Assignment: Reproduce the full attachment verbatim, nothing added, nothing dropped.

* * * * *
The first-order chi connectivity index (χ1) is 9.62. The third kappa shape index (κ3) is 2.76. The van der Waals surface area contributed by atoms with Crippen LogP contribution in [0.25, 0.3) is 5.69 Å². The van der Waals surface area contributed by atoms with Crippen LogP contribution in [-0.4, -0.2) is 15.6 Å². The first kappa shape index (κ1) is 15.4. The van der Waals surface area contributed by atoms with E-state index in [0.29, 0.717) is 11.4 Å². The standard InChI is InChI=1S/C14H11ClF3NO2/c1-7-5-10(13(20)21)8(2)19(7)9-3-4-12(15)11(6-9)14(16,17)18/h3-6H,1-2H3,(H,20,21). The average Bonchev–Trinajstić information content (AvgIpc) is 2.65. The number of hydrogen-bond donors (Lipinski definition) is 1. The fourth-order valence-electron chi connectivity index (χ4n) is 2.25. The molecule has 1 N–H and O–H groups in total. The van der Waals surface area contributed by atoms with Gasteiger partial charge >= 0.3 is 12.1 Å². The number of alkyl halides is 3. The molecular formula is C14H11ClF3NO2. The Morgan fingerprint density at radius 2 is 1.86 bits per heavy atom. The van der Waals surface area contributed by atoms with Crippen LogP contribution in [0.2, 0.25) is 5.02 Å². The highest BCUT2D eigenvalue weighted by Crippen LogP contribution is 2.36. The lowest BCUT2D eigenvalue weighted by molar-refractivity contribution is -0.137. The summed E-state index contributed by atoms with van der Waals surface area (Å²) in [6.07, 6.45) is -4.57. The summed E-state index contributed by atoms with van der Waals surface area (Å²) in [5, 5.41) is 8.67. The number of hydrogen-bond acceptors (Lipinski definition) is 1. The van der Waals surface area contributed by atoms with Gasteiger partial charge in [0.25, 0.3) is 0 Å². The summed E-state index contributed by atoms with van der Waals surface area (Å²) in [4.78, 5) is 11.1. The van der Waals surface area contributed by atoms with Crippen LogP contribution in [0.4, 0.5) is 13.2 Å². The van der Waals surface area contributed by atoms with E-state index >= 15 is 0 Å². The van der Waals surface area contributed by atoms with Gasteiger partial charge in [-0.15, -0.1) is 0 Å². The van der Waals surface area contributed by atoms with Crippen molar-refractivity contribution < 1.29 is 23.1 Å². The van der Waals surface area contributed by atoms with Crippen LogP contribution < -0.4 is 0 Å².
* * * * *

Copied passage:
The first-order chi connectivity index (χ1) is 9.62. The third kappa shape index (κ3) is 2.76. The van der Waals surface area contributed by atoms with Crippen LogP contribution in [0.25, 0.3) is 5.69 Å². The van der Waals surface area contributed by atoms with Crippen LogP contribution in [-0.4, -0.2) is 15.6 Å². The first kappa shape index (κ1) is 15.4. The van der Waals surface area contributed by atoms with E-state index in [0.29, 0.717) is 11.4 Å². The standard InChI is InChI=1S/C14H11ClF3NO2/c1-7-5-10(13(20)21)8(2)19(7)9-3-4-12(15)11(6-9)14(16,17)18/h3-6H,1-2H3,(H,20,21). The average Bonchev–Trinajstić information content (AvgIpc) is 2.65. The number of hydrogen-bond donors (Lipinski definition) is 1. The fourth-order valence-electron chi connectivity index (χ4n) is 2.25. The molecule has 1 N–H and O–H groups in total. The van der Waals surface area contributed by atoms with Gasteiger partial charge >= 0.3 is 12.1 Å². The number of alkyl halides is 3. The molecular formula is C14H11ClF3NO2. The Morgan fingerprint density at radius 2 is 1.86 bits per heavy atom. The van der Waals surface area contributed by atoms with Crippen LogP contribution in [0.2, 0.25) is 5.02 Å². The highest BCUT2D eigenvalue weighted by Crippen LogP contribution is 2.36. The lowest BCUT2D eigenvalue weighted by molar-refractivity contribution is -0.137. The summed E-state index contributed by atoms with van der Waals surface area (Å²) in [6.07, 6.45) is -4.57. The summed E-state index contributed by atoms with van der Waals surface area (Å²) in [5, 5.41) is 8.67. The number of hydrogen-bond acceptors (Lipinski definition) is 1. The van der Waals surface area contributed by atoms with Gasteiger partial charge in [0.25, 0.3) is 0 Å². The summed E-state index contributed by atoms with van der Waals surface area (Å²) in [4.78, 5) is 11.1. The van der Waals surface area contributed by atoms with Crippen LogP contribution in [0.4, 0.5) is 13.2 Å². The van der Waals surface area contributed by atoms with E-state index >= 15 is 0 Å². The van der Waals surface area contributed by atoms with Gasteiger partial charge in [-0.15, -0.1) is 0 Å². The van der Waals surface area contributed by atoms with Crippen molar-refractivity contribution < 1.29 is 23.1 Å². The van der Waals surface area contributed by atoms with Crippen LogP contribution < -0.4 is 0 Å².